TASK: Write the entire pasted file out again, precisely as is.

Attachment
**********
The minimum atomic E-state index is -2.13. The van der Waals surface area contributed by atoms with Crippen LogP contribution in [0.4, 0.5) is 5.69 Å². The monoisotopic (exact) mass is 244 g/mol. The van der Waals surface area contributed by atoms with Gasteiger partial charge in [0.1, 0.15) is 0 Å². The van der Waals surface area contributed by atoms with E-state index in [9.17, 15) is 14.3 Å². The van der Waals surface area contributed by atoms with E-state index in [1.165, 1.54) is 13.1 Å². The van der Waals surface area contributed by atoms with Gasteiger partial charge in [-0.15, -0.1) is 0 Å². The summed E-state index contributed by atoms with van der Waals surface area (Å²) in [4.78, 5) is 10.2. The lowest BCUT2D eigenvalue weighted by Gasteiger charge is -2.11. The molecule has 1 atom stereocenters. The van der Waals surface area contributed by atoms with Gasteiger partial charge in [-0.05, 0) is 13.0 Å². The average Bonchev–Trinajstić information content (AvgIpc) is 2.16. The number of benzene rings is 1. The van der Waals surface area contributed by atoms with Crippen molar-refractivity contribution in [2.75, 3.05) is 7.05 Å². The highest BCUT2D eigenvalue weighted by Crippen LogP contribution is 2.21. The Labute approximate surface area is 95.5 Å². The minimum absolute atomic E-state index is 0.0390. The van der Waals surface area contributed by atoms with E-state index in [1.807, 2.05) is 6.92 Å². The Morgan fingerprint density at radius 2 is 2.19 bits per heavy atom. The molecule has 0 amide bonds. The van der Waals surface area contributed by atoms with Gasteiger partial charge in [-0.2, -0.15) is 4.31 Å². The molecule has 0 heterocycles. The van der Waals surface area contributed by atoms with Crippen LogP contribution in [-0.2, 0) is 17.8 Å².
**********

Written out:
The minimum atomic E-state index is -2.13. The van der Waals surface area contributed by atoms with Crippen LogP contribution in [0.4, 0.5) is 5.69 Å². The monoisotopic (exact) mass is 244 g/mol. The van der Waals surface area contributed by atoms with Gasteiger partial charge in [0.1, 0.15) is 0 Å². The van der Waals surface area contributed by atoms with E-state index in [9.17, 15) is 14.3 Å². The van der Waals surface area contributed by atoms with E-state index in [1.165, 1.54) is 13.1 Å². The van der Waals surface area contributed by atoms with Gasteiger partial charge in [-0.15, -0.1) is 0 Å². The summed E-state index contributed by atoms with van der Waals surface area (Å²) in [4.78, 5) is 10.2. The lowest BCUT2D eigenvalue weighted by Gasteiger charge is -2.11. The molecule has 1 atom stereocenters. The van der Waals surface area contributed by atoms with Gasteiger partial charge in [-0.05, 0) is 13.0 Å². The average Bonchev–Trinajstić information content (AvgIpc) is 2.16. The number of benzene rings is 1. The van der Waals surface area contributed by atoms with Crippen molar-refractivity contribution in [2.75, 3.05) is 7.05 Å². The highest BCUT2D eigenvalue weighted by Crippen LogP contribution is 2.21. The Labute approximate surface area is 95.5 Å². The minimum absolute atomic E-state index is 0.0390. The van der Waals surface area contributed by atoms with E-state index in [1.807, 2.05) is 6.92 Å². The Morgan fingerprint density at radius 2 is 2.19 bits per heavy atom. The molecule has 0 amide bonds. The van der Waals surface area contributed by atoms with Gasteiger partial charge in [-0.2, -0.15) is 4.31 Å². The molecule has 0 heterocycles. The van der Waals surface area contributed by atoms with Crippen LogP contribution in [-0.2, 0) is 17.8 Å².